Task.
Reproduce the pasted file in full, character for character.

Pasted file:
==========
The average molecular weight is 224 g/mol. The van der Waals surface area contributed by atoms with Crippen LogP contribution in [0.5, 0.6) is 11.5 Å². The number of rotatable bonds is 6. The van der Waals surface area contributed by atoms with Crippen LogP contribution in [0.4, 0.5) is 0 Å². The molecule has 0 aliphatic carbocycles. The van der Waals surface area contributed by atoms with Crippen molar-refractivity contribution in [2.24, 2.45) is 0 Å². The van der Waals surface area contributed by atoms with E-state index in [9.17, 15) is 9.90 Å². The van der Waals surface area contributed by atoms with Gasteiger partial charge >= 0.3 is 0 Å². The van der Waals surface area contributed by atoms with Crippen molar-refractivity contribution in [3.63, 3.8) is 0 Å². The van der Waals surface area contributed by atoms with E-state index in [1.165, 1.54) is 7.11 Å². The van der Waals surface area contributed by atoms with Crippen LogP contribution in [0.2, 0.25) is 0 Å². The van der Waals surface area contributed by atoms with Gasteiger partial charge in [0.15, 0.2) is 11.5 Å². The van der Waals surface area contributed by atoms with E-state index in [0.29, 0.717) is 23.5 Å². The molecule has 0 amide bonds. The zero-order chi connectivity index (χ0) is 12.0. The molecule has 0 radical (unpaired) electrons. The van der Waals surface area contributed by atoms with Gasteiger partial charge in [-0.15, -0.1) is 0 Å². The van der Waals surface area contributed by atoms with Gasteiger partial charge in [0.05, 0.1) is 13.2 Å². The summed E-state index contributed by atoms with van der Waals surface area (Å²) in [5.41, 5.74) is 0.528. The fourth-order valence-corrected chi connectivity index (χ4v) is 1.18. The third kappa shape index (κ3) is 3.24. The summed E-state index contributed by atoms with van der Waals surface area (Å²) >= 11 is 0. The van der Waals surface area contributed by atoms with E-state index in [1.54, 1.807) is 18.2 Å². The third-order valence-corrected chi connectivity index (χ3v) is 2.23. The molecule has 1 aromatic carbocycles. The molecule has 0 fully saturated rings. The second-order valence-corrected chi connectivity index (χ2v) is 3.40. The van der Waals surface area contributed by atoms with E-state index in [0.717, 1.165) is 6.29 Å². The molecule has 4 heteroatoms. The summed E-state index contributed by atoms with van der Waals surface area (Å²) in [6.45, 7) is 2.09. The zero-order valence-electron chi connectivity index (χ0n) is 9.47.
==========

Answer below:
The average molecular weight is 224 g/mol. The van der Waals surface area contributed by atoms with Crippen LogP contribution in [0.5, 0.6) is 11.5 Å². The number of rotatable bonds is 6. The van der Waals surface area contributed by atoms with Crippen LogP contribution in [0.4, 0.5) is 0 Å². The molecule has 0 aliphatic carbocycles. The van der Waals surface area contributed by atoms with Crippen molar-refractivity contribution in [2.24, 2.45) is 0 Å². The van der Waals surface area contributed by atoms with E-state index in [9.17, 15) is 9.90 Å². The van der Waals surface area contributed by atoms with Gasteiger partial charge >= 0.3 is 0 Å². The van der Waals surface area contributed by atoms with Crippen molar-refractivity contribution in [3.63, 3.8) is 0 Å². The van der Waals surface area contributed by atoms with E-state index in [1.165, 1.54) is 7.11 Å². The van der Waals surface area contributed by atoms with Crippen LogP contribution in [0.2, 0.25) is 0 Å². The van der Waals surface area contributed by atoms with Gasteiger partial charge in [0.15, 0.2) is 11.5 Å². The van der Waals surface area contributed by atoms with E-state index in [0.29, 0.717) is 23.5 Å². The molecule has 0 amide bonds. The zero-order chi connectivity index (χ0) is 12.0. The molecule has 0 radical (unpaired) electrons. The van der Waals surface area contributed by atoms with Gasteiger partial charge in [-0.15, -0.1) is 0 Å². The van der Waals surface area contributed by atoms with Gasteiger partial charge in [0.05, 0.1) is 13.2 Å². The summed E-state index contributed by atoms with van der Waals surface area (Å²) in [5.41, 5.74) is 0.528. The fourth-order valence-corrected chi connectivity index (χ4v) is 1.18. The third kappa shape index (κ3) is 3.24. The summed E-state index contributed by atoms with van der Waals surface area (Å²) >= 11 is 0. The van der Waals surface area contributed by atoms with E-state index in [1.54, 1.807) is 18.2 Å². The third-order valence-corrected chi connectivity index (χ3v) is 2.23. The molecule has 1 aromatic carbocycles. The molecule has 0 fully saturated rings. The second-order valence-corrected chi connectivity index (χ2v) is 3.40. The van der Waals surface area contributed by atoms with E-state index in [0.717, 1.165) is 6.29 Å². The molecule has 4 heteroatoms. The summed E-state index contributed by atoms with van der Waals surface area (Å²) in [6.45, 7) is 2.09. The zero-order valence-electron chi connectivity index (χ0n) is 9.47.